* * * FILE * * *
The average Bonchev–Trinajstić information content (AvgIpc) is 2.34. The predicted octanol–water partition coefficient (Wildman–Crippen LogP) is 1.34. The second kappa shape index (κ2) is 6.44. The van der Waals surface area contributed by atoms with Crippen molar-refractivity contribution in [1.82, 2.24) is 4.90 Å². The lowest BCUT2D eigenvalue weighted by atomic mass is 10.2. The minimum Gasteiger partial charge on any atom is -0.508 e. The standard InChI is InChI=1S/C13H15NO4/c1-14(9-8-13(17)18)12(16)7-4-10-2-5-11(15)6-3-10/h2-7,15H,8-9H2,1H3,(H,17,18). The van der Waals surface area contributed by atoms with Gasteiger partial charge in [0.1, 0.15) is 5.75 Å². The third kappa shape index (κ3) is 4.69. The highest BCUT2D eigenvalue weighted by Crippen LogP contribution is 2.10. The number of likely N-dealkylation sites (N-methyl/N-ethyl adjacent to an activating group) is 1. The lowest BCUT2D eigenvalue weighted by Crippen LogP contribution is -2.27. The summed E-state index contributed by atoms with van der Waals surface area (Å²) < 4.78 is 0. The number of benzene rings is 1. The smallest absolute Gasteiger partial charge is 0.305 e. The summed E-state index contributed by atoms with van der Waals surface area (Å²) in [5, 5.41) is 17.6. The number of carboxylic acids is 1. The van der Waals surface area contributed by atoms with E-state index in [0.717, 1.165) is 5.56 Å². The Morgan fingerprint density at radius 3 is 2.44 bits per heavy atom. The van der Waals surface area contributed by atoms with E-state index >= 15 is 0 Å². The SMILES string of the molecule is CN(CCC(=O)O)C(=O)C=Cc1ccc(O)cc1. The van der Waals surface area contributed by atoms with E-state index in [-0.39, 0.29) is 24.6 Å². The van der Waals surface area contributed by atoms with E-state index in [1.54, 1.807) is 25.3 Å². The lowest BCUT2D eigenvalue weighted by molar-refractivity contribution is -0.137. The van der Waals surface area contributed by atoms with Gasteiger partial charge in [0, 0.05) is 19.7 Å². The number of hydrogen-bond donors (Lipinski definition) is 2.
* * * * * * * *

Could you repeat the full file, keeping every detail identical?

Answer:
The average Bonchev–Trinajstić information content (AvgIpc) is 2.34. The predicted octanol–water partition coefficient (Wildman–Crippen LogP) is 1.34. The second kappa shape index (κ2) is 6.44. The van der Waals surface area contributed by atoms with Crippen molar-refractivity contribution in [1.82, 2.24) is 4.90 Å². The lowest BCUT2D eigenvalue weighted by atomic mass is 10.2. The minimum Gasteiger partial charge on any atom is -0.508 e. The standard InChI is InChI=1S/C13H15NO4/c1-14(9-8-13(17)18)12(16)7-4-10-2-5-11(15)6-3-10/h2-7,15H,8-9H2,1H3,(H,17,18). The van der Waals surface area contributed by atoms with Gasteiger partial charge in [0.1, 0.15) is 5.75 Å². The third kappa shape index (κ3) is 4.69. The highest BCUT2D eigenvalue weighted by Crippen LogP contribution is 2.10. The number of likely N-dealkylation sites (N-methyl/N-ethyl adjacent to an activating group) is 1. The lowest BCUT2D eigenvalue weighted by Crippen LogP contribution is -2.27. The summed E-state index contributed by atoms with van der Waals surface area (Å²) < 4.78 is 0. The number of benzene rings is 1. The smallest absolute Gasteiger partial charge is 0.305 e. The summed E-state index contributed by atoms with van der Waals surface area (Å²) in [5, 5.41) is 17.6. The number of carboxylic acids is 1. The van der Waals surface area contributed by atoms with E-state index in [0.717, 1.165) is 5.56 Å². The Morgan fingerprint density at radius 3 is 2.44 bits per heavy atom. The van der Waals surface area contributed by atoms with E-state index >= 15 is 0 Å². The SMILES string of the molecule is CN(CCC(=O)O)C(=O)C=Cc1ccc(O)cc1. The van der Waals surface area contributed by atoms with E-state index in [-0.39, 0.29) is 24.6 Å². The van der Waals surface area contributed by atoms with E-state index in [1.54, 1.807) is 25.3 Å². The lowest BCUT2D eigenvalue weighted by molar-refractivity contribution is -0.137. The van der Waals surface area contributed by atoms with Gasteiger partial charge in [0, 0.05) is 19.7 Å². The number of hydrogen-bond donors (Lipinski definition) is 2.